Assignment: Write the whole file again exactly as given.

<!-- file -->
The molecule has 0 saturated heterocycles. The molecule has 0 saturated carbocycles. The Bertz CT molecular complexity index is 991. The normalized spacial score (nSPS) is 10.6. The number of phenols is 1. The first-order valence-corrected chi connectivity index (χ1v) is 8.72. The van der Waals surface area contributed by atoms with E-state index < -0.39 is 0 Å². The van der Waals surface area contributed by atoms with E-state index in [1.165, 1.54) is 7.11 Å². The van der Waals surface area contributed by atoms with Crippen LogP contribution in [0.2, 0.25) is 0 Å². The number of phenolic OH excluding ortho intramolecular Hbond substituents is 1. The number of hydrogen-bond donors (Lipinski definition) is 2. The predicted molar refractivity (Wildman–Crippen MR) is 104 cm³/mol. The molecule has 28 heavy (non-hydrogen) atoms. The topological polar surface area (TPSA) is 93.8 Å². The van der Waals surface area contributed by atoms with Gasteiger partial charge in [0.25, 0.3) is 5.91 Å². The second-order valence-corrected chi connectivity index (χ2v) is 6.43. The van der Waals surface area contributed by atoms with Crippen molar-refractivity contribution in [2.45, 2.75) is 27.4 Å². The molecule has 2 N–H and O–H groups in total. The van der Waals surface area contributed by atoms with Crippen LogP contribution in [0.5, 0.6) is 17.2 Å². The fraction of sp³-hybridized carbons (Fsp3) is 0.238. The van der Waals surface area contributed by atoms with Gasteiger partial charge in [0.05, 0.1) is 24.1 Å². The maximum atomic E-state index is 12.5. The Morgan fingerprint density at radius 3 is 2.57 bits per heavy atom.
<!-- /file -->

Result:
The molecule has 0 saturated heterocycles. The molecule has 0 saturated carbocycles. The Bertz CT molecular complexity index is 991. The normalized spacial score (nSPS) is 10.6. The number of phenols is 1. The first-order valence-corrected chi connectivity index (χ1v) is 8.72. The van der Waals surface area contributed by atoms with E-state index < -0.39 is 0 Å². The van der Waals surface area contributed by atoms with E-state index in [1.165, 1.54) is 7.11 Å². The van der Waals surface area contributed by atoms with Crippen LogP contribution in [0.2, 0.25) is 0 Å². The number of phenolic OH excluding ortho intramolecular Hbond substituents is 1. The number of hydrogen-bond donors (Lipinski definition) is 2. The predicted molar refractivity (Wildman–Crippen MR) is 104 cm³/mol. The molecule has 28 heavy (non-hydrogen) atoms. The topological polar surface area (TPSA) is 93.8 Å². The van der Waals surface area contributed by atoms with Gasteiger partial charge in [0.25, 0.3) is 5.91 Å². The second-order valence-corrected chi connectivity index (χ2v) is 6.43. The van der Waals surface area contributed by atoms with Crippen molar-refractivity contribution in [2.45, 2.75) is 27.4 Å². The molecule has 2 N–H and O–H groups in total. The van der Waals surface area contributed by atoms with Crippen LogP contribution in [0.5, 0.6) is 17.2 Å². The fraction of sp³-hybridized carbons (Fsp3) is 0.238. The van der Waals surface area contributed by atoms with Gasteiger partial charge in [0.05, 0.1) is 24.1 Å². The maximum atomic E-state index is 12.5. The Morgan fingerprint density at radius 3 is 2.57 bits per heavy atom.